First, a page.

Six Ways To Make Your Windows More Weathertight Before Winter Comes
The coldest months of the year are fast approaching. Now is the time to fortify your windows against the cold.
As much as 30 percent of annual heating bills in the home are spent on compensating for heat loss through a home's windows.
The following are six window services homeowners can try to make the house more weathertight and thereby reduce heat loss through windows.
Put film over windows
Window insulation film is a layer of plastic that adheres directly to the window surface. This film is heated so that it shrinks to fit the window exactly.
Window film is an inexpensive way to increase the efficiency of window glass.
Seal up windows with caulking
Caulking that was put in place when windows were initially installed will wear away over time. Missing caulking can allow cold air to penetrate a home around a window's perimeter.
Fortunately, missing caulking can be easily replaced to seal out drafts.
Have cellular shades installed
Cellular shades are highly effective at keeping a home's interiors warm during the winter months. While offering properties that enhance a window's insulation, cellular shades still allow sunlight to shine through windows to help warm home interiors.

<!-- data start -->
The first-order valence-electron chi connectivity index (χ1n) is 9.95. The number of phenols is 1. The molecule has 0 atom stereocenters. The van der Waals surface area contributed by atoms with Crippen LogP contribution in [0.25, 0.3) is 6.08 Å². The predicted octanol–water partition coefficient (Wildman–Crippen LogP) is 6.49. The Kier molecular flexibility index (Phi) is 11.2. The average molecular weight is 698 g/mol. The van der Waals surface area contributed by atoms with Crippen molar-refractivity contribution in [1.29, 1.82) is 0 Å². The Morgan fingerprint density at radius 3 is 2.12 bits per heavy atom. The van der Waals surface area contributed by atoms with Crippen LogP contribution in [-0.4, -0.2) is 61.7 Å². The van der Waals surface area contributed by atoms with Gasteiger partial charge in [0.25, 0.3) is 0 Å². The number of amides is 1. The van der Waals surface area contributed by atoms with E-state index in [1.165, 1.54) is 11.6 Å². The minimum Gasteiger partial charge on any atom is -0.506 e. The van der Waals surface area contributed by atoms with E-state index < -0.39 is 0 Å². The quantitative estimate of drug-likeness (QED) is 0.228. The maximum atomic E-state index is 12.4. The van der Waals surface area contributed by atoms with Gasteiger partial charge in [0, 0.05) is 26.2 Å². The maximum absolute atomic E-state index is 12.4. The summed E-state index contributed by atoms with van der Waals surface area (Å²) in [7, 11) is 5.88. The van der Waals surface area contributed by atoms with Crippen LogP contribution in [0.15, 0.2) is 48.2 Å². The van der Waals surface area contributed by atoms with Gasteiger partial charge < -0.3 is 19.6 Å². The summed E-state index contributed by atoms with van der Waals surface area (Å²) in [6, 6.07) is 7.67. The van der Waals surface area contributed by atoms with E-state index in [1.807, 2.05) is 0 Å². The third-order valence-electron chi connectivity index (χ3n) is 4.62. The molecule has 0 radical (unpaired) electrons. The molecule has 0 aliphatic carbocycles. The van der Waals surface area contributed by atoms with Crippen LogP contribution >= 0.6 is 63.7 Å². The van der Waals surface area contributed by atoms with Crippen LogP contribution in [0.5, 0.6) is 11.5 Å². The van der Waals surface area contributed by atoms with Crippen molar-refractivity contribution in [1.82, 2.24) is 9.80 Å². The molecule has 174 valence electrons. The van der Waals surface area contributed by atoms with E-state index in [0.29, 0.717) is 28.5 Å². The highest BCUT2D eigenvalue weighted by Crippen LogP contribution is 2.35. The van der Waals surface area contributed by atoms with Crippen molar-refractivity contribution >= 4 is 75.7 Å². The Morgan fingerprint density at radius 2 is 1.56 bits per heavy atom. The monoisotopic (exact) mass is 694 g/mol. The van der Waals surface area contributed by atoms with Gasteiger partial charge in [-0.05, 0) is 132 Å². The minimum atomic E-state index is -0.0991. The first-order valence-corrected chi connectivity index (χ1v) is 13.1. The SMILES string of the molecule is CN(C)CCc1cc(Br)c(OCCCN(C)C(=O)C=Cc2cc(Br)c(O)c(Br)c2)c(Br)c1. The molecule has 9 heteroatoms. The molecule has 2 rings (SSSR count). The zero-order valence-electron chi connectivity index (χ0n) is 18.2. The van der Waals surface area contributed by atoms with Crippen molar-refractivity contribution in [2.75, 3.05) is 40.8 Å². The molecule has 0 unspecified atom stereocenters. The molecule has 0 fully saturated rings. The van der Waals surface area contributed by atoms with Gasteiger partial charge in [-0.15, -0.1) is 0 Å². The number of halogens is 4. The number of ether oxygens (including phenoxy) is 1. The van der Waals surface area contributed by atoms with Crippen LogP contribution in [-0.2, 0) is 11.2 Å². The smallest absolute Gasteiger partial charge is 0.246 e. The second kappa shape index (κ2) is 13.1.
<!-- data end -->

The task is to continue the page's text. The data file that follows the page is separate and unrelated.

Place draft snakes along the bottom of your windows
Draft snakes consist of tubes of fabric that can insulate a window along the gap between the window and the bottom frame. Investing in draft snakes is a relatively inexpensive way to minimize the amount of cold air that can sneak in.
Draft snakes are especially helpful in older homes where drafts of cold air in the winter are common. In older homes, window parts sometimes no longer match up perfectly so that cold air can penetrate a home beneath window gaps.
Have double pane windows installed
The double pane window design allows for a layer of insulating gas between the two panes. This presents a thicker barrier between interior air and the home exterior.
If you are having replacement windows installed and cold winter weather is an issue, investing in double pane windows is a good idea to improve window insulation.
Place rubber weatherstripping material around windows
Weatherstripping is an adhesive material typically made from rubber that can be stuck to window glass around the frame.
Long strips of weatherstripping can be cut to fit windows perfectly. They can then be sealed around windows to keep drafts out and to prevent conditioned air inside the home from escaping.